Selecting the right technology is only half the battle. Here’s how to get stakeholders on board with the investment.
There are some sales teams that seem to operate like a well-oiled machine. They consistently crush their goals month after month, bringing in one major deal after another. But what is that X factor that makes the difference for them?
Successful sales teams don’t just sell effectively, nail the pitch, and know the product inside and out. They also develop specialized skills that give them an edge over the competition and are supported by an organization that sees them as more than just sales reps.
Here are 4 things successful sales teams have in common and tips on how to develop these areas across your team.
#1. Active listening
Active listening requires reps to completely and fully concentrate and digest what the speaker is saying before responding, or even formulating a response. Brainshark’s chief readiness officer, Jim Ninivaggi states, “Active listening is becoming a lost art; but it’s the backbone of any consultative or value-based selling style.”
Help reps master this skill through video coaching and roleplaying. In your roleplay, act as the buyer and coach your reps to ask the right questions as you discuss your business challenges. Your reps should be able to repeat those challenges back to you and make actionable suggestions.
#2. Commitment to rep growth and development
The average cost of replacing a B2B sales rep is $115,000, according to Forbes Insights. Jim says, “sales enablement leaders have to put as much emphasis on retention as they do on onboarding.” Show reps that you are committed to their growth from day one – from onboarding to continuous training and coaching.
But helping reps develop goes beyond training – successful sales organizations help reps grow as professionals in their careers too. Offer continuous learning and assessment paths that reps can follow to get to the next step in their career, whether that’s another role in sales or across your company, and make this assessment path part of their continuous training program. For example, if your rep is looking to become a sales manager, include training on leadership skills or a new competency that will help them get to that next step.
#3. Culture of feedback
“Practice makes permanent, without feedback,” said Iron Mountain’s vice president of sales enablement, Kevin Starner. In other words, if reps keep practicing their pitch the same way without any feedback, then they’ll continue to do it that way. Successful sales teams regularly practicing giving and receiving constructive, performance-based feedback. For example, if a sales manager recognizes that Johnny is getting tripped up on the same objection over and over again, the manager should provide him with the right direction to improve his response during future interactions.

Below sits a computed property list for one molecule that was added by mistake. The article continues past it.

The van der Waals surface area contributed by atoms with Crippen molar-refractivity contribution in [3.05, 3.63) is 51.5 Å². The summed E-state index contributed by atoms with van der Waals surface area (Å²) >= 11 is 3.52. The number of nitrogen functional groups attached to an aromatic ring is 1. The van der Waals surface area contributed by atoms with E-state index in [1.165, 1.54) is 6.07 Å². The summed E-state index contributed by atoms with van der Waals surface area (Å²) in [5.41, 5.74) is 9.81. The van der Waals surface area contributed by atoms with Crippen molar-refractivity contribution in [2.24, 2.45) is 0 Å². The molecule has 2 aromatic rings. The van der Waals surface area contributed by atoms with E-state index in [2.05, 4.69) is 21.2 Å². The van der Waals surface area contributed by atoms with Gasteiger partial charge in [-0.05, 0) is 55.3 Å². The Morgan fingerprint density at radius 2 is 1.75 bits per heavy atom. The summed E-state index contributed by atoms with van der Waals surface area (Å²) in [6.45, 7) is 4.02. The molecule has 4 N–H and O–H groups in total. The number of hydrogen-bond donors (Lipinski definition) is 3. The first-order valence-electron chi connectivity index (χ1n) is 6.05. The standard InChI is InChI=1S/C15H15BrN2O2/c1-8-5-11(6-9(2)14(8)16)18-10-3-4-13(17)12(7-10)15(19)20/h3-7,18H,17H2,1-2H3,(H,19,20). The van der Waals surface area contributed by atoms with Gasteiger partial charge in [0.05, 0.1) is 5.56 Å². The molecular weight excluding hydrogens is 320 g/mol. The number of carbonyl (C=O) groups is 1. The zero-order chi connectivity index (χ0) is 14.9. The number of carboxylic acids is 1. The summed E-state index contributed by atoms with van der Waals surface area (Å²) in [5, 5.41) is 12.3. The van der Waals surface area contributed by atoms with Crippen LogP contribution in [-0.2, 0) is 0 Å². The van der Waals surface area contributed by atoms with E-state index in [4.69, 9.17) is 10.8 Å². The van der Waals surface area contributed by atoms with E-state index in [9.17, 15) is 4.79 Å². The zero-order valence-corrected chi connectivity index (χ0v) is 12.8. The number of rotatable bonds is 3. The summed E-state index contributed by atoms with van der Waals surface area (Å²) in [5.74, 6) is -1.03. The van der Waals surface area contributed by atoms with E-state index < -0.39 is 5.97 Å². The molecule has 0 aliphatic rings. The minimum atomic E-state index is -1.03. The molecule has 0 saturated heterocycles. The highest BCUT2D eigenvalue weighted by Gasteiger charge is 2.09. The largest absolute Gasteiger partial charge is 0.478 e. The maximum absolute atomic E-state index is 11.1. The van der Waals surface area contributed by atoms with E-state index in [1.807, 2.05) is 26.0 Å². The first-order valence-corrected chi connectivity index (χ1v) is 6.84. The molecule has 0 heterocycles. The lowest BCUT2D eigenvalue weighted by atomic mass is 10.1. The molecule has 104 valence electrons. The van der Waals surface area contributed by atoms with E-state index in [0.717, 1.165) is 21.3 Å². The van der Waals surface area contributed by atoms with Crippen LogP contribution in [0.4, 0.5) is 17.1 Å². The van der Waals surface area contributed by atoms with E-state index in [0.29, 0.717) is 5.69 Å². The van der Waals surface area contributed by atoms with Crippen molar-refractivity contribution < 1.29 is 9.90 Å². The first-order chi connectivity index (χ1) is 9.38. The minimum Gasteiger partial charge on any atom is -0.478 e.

Recreate the scenario using roleplaying and coach Johnny through the right way to respond to the buyer. Reiterate how he handled the situation, how he should handle it in the future, and why he should handle it that way. Then assign him a relevant training on objection handling. After training, Johnny should be able to pass an assessment, showing he’s mastered the material.
Don’t just focus on manager-to-rep feedback. Sales reps can coach each other as well by providing feedback to each other on video coaching submissions or viewing examples of what good looks like.
#4. Sales manager enablement
Effective sales teams don’t just have great sales reps – they also have strong sales managers supporting them every step of the way. Aside from the day-to-day management of reps, sales managers also need solid leadership skills, but those won’t happen overnight. According to CSO Insights, 41% of firms don’t specifically support sales manager development efforts. This is where successful sales teams stand out – they provide sales managers with onboarding as well as continuous learning just like the rest of their team.
CSO Insights recommends that sales enablement teams focus on three key areas of development for sales managers:
- Customer: This includes selling and business development skills, as well as customer management and engagement. Sales managers have to know these key components to lead by example!
- People: Coaching is the most important aspect of a sales manager’s job – this is an especially important skill for new managers to hone so that they can bring out their team’s full potential.
- Business: This includes funnel management and forecasting skills – businesses depend on these outputs and forecasts to make critical investments and decisions.
Looking to plan a sales kickoff event that will really add value for your team? Download The Ultimate Guide to Sales Kickoff Planning & Readiness.